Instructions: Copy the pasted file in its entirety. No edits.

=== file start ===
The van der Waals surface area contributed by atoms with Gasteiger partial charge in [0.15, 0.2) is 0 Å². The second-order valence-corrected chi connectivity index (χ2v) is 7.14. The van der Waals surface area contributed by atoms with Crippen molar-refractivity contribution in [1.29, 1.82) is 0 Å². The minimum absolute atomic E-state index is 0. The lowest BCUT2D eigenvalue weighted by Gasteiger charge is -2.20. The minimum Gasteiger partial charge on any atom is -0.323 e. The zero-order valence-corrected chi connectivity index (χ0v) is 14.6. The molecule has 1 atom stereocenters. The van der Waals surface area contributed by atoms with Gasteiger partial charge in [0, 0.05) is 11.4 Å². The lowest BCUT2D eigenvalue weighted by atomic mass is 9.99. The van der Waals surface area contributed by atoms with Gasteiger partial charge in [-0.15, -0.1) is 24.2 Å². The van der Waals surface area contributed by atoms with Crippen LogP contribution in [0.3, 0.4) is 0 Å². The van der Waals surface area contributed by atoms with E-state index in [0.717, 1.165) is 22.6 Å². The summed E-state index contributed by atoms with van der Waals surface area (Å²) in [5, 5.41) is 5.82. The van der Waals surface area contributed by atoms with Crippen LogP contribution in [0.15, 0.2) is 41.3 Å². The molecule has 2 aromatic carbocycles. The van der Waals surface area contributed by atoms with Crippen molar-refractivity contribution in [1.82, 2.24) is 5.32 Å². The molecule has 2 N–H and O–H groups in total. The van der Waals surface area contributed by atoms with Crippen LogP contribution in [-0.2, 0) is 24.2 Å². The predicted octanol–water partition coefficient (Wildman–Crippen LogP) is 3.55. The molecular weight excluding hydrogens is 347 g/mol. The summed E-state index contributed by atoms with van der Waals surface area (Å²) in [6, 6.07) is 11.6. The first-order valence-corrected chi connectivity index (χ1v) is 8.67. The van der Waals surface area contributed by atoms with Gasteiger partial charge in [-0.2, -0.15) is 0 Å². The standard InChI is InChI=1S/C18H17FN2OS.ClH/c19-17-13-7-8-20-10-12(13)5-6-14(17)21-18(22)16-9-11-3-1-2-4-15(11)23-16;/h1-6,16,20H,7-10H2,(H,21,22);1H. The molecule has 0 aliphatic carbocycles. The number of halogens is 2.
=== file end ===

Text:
The van der Waals surface area contributed by atoms with Gasteiger partial charge in [0.15, 0.2) is 0 Å². The second-order valence-corrected chi connectivity index (χ2v) is 7.14. The van der Waals surface area contributed by atoms with Crippen molar-refractivity contribution in [1.29, 1.82) is 0 Å². The minimum absolute atomic E-state index is 0. The lowest BCUT2D eigenvalue weighted by Gasteiger charge is -2.20. The minimum Gasteiger partial charge on any atom is -0.323 e. The zero-order valence-corrected chi connectivity index (χ0v) is 14.6. The molecule has 1 atom stereocenters. The van der Waals surface area contributed by atoms with Gasteiger partial charge in [0, 0.05) is 11.4 Å². The lowest BCUT2D eigenvalue weighted by atomic mass is 9.99. The van der Waals surface area contributed by atoms with Gasteiger partial charge in [-0.15, -0.1) is 24.2 Å². The van der Waals surface area contributed by atoms with Crippen LogP contribution in [0.3, 0.4) is 0 Å². The van der Waals surface area contributed by atoms with E-state index in [0.717, 1.165) is 22.6 Å². The summed E-state index contributed by atoms with van der Waals surface area (Å²) in [5, 5.41) is 5.82. The van der Waals surface area contributed by atoms with Crippen LogP contribution in [0.15, 0.2) is 41.3 Å². The molecule has 2 aromatic carbocycles. The van der Waals surface area contributed by atoms with Crippen molar-refractivity contribution in [1.82, 2.24) is 5.32 Å². The molecule has 2 N–H and O–H groups in total. The van der Waals surface area contributed by atoms with Crippen LogP contribution in [-0.2, 0) is 24.2 Å². The predicted octanol–water partition coefficient (Wildman–Crippen LogP) is 3.55. The molecular weight excluding hydrogens is 347 g/mol. The summed E-state index contributed by atoms with van der Waals surface area (Å²) in [6, 6.07) is 11.6. The first-order valence-corrected chi connectivity index (χ1v) is 8.67. The van der Waals surface area contributed by atoms with Gasteiger partial charge in [-0.2, -0.15) is 0 Å². The standard InChI is InChI=1S/C18H17FN2OS.ClH/c19-17-13-7-8-20-10-12(13)5-6-14(17)21-18(22)16-9-11-3-1-2-4-15(11)23-16;/h1-6,16,20H,7-10H2,(H,21,22);1H. The molecule has 0 aliphatic carbocycles. The number of halogens is 2.